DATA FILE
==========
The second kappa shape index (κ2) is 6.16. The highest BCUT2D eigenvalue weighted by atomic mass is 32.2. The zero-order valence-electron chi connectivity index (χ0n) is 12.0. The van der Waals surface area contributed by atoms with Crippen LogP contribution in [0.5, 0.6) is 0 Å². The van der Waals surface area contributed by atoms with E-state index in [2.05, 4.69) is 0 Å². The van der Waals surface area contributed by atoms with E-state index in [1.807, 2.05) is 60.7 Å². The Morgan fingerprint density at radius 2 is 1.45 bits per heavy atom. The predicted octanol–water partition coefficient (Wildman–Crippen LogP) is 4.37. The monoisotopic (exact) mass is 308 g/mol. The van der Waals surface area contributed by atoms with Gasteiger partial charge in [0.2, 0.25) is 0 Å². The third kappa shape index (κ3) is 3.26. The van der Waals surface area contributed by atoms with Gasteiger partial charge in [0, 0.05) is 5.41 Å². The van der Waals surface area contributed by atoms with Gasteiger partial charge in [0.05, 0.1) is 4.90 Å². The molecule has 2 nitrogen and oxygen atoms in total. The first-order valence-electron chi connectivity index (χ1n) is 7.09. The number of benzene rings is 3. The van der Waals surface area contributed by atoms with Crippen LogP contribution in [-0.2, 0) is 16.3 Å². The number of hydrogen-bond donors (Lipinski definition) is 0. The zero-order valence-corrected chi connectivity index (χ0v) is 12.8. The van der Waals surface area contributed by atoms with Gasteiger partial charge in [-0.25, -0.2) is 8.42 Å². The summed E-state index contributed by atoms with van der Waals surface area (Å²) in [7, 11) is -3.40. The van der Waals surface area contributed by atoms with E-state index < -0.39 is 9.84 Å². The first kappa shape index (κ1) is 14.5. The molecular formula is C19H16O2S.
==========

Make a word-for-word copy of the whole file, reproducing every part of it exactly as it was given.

The second kappa shape index (κ2) is 6.16. The highest BCUT2D eigenvalue weighted by atomic mass is 32.2. The zero-order valence-electron chi connectivity index (χ0n) is 12.0. The van der Waals surface area contributed by atoms with Crippen LogP contribution in [0.5, 0.6) is 0 Å². The van der Waals surface area contributed by atoms with E-state index in [2.05, 4.69) is 0 Å². The van der Waals surface area contributed by atoms with E-state index in [1.807, 2.05) is 60.7 Å². The Morgan fingerprint density at radius 2 is 1.45 bits per heavy atom. The predicted octanol–water partition coefficient (Wildman–Crippen LogP) is 4.37. The monoisotopic (exact) mass is 308 g/mol. The van der Waals surface area contributed by atoms with Gasteiger partial charge in [0.2, 0.25) is 0 Å². The third kappa shape index (κ3) is 3.26. The van der Waals surface area contributed by atoms with Gasteiger partial charge in [0, 0.05) is 5.41 Å². The van der Waals surface area contributed by atoms with Gasteiger partial charge in [0.05, 0.1) is 4.90 Å². The molecule has 2 nitrogen and oxygen atoms in total. The first-order valence-electron chi connectivity index (χ1n) is 7.09. The number of benzene rings is 3. The van der Waals surface area contributed by atoms with Crippen LogP contribution in [-0.2, 0) is 16.3 Å². The number of hydrogen-bond donors (Lipinski definition) is 0. The zero-order valence-corrected chi connectivity index (χ0v) is 12.8. The van der Waals surface area contributed by atoms with Gasteiger partial charge in [-0.25, -0.2) is 8.42 Å². The summed E-state index contributed by atoms with van der Waals surface area (Å²) in [7, 11) is -3.40. The van der Waals surface area contributed by atoms with E-state index < -0.39 is 9.84 Å². The first kappa shape index (κ1) is 14.5. The molecular formula is C19H16O2S.